• Aging system files and system reports: Again, what value does a system report from 3 years ago have?
    • Non-business related or personal MP3’s and video files: These files can take up large amounts of enterprise storage. Send an email out to employees say that they have 2 weeks to move these files off of company assets and at the end of two weeks all files matching these profiles will be deleted

    This is not an extensive list however you get the idea, use common sense here.

    The Not So Obvious

    The next step is to create a policy for determining, for the vast majority of unstructured data in the enterprise, what low-touch or grey data still rises to the level of retention? After disposing of the obvious, the next step is to begin culling on other data points such as:

    • Last accessed date: If data is new or relatively new, then it no doubt belongs to current employees and still might have a relatively high probability of review/reference (refer to the Lifecycle of Grey Data blog) . It’s never a good strategy to delete relatively new content without the owner’s knowledge. Employees can waste huge amounts of productivity searching for a file they are sure they just created 1 month ago.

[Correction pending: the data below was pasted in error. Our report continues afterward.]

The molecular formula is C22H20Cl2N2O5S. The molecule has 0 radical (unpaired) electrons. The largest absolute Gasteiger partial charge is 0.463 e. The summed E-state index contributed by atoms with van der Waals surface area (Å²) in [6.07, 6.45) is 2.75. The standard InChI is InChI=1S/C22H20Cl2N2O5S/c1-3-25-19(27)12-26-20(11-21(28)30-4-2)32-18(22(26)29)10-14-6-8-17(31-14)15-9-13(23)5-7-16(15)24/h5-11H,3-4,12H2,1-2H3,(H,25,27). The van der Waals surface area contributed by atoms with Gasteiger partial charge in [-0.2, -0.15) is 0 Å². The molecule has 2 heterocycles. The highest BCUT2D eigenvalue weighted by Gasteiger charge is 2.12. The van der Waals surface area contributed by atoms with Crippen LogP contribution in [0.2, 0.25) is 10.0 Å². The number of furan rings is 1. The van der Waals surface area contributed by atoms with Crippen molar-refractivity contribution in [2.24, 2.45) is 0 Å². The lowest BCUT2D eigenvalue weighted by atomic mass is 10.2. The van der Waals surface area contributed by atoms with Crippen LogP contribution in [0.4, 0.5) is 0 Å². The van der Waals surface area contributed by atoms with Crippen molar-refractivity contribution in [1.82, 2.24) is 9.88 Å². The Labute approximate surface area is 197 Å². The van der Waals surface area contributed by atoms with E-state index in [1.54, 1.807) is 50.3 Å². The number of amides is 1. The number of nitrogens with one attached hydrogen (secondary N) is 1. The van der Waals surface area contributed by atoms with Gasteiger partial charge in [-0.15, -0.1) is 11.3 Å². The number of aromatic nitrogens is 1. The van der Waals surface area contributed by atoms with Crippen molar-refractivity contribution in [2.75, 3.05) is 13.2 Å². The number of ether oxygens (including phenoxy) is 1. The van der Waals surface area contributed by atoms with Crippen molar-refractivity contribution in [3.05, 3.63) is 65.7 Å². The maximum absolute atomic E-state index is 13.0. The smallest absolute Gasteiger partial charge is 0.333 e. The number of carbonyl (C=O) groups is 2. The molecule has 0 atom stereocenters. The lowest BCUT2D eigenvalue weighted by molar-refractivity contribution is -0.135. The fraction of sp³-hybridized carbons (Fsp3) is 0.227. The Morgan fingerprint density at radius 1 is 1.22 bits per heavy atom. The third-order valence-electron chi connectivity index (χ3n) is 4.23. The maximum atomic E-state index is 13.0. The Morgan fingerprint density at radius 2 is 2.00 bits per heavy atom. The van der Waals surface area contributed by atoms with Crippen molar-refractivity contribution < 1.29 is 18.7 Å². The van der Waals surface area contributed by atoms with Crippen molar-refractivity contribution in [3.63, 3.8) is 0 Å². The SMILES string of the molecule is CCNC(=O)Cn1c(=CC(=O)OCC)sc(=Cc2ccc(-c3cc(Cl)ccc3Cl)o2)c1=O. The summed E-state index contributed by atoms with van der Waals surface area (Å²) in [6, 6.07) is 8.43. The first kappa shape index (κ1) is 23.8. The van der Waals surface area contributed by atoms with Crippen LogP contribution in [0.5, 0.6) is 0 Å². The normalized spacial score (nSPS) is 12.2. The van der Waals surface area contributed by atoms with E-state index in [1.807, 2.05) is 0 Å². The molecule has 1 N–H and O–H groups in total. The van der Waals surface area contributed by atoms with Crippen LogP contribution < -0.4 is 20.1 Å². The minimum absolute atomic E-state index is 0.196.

• Target Custodians: Companies should develop a list of those employees whose data will not be culled and deleted for any reason, for example the CEO, GC, or specific engineers developing IP for both legal and historical reasons.
    • Departed Employees: Data from departed employees such as mailbox content, email archive content, file system content, cloud data, and data from their workstations should be collected and held for a period of time as defined by corporate legal. This data can be instrumental if later wrongful termination lawsuits are files. This data is more easily collected as the employee is actually leaving the company ort shortly after.
    • Author-less Content: In rare occasions, data files will not have an easily discernible author. In this event, keyword filtering can help determine content value.